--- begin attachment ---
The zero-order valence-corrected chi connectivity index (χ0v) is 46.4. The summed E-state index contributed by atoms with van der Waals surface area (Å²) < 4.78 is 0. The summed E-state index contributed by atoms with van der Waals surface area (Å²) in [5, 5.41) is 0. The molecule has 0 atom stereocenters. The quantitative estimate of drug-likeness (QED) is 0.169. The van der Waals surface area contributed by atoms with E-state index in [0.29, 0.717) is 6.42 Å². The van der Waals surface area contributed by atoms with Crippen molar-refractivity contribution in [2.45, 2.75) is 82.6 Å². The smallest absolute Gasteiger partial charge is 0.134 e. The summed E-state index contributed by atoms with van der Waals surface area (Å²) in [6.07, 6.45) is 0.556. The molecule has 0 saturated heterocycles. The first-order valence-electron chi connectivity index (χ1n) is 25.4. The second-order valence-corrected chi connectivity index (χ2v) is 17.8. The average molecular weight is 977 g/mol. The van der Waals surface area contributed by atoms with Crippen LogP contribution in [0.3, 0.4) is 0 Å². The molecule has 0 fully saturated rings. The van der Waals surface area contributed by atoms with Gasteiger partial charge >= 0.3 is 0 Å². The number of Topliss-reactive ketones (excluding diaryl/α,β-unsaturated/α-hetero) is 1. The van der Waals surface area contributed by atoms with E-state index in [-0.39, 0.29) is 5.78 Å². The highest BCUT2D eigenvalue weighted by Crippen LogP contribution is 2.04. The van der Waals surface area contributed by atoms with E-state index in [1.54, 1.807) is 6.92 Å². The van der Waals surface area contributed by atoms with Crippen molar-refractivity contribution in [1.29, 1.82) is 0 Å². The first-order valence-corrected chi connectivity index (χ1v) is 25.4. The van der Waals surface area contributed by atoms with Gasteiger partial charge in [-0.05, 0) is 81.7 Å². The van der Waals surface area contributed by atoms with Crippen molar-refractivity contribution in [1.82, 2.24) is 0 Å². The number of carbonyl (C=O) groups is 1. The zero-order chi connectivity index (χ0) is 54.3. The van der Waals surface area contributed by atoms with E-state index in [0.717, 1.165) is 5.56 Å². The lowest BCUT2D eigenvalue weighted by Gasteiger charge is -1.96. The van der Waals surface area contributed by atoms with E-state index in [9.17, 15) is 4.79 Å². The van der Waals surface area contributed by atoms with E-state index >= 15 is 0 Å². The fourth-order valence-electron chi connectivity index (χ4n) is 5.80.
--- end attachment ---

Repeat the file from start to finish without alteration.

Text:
The zero-order valence-corrected chi connectivity index (χ0v) is 46.4. The summed E-state index contributed by atoms with van der Waals surface area (Å²) < 4.78 is 0. The summed E-state index contributed by atoms with van der Waals surface area (Å²) in [5, 5.41) is 0. The molecule has 0 atom stereocenters. The quantitative estimate of drug-likeness (QED) is 0.169. The van der Waals surface area contributed by atoms with E-state index in [0.29, 0.717) is 6.42 Å². The van der Waals surface area contributed by atoms with Crippen molar-refractivity contribution in [2.45, 2.75) is 82.6 Å². The smallest absolute Gasteiger partial charge is 0.134 e. The summed E-state index contributed by atoms with van der Waals surface area (Å²) in [6.07, 6.45) is 0.556. The molecule has 0 saturated heterocycles. The first-order valence-electron chi connectivity index (χ1n) is 25.4. The second-order valence-corrected chi connectivity index (χ2v) is 17.8. The average molecular weight is 977 g/mol. The van der Waals surface area contributed by atoms with Crippen LogP contribution in [0.3, 0.4) is 0 Å². The molecule has 0 fully saturated rings. The van der Waals surface area contributed by atoms with Gasteiger partial charge >= 0.3 is 0 Å². The number of Topliss-reactive ketones (excluding diaryl/α,β-unsaturated/α-hetero) is 1. The van der Waals surface area contributed by atoms with E-state index in [-0.39, 0.29) is 5.78 Å². The highest BCUT2D eigenvalue weighted by Crippen LogP contribution is 2.04. The van der Waals surface area contributed by atoms with E-state index in [1.54, 1.807) is 6.92 Å². The van der Waals surface area contributed by atoms with Crippen molar-refractivity contribution in [1.29, 1.82) is 0 Å². The first-order valence-corrected chi connectivity index (χ1v) is 25.4. The van der Waals surface area contributed by atoms with Gasteiger partial charge in [-0.05, 0) is 81.7 Å². The van der Waals surface area contributed by atoms with Crippen molar-refractivity contribution in [1.82, 2.24) is 0 Å². The number of carbonyl (C=O) groups is 1. The zero-order chi connectivity index (χ0) is 54.3. The van der Waals surface area contributed by atoms with E-state index in [0.717, 1.165) is 5.56 Å². The lowest BCUT2D eigenvalue weighted by Gasteiger charge is -1.96. The van der Waals surface area contributed by atoms with E-state index in [9.17, 15) is 4.79 Å². The van der Waals surface area contributed by atoms with E-state index >= 15 is 0 Å². The fourth-order valence-electron chi connectivity index (χ4n) is 5.80.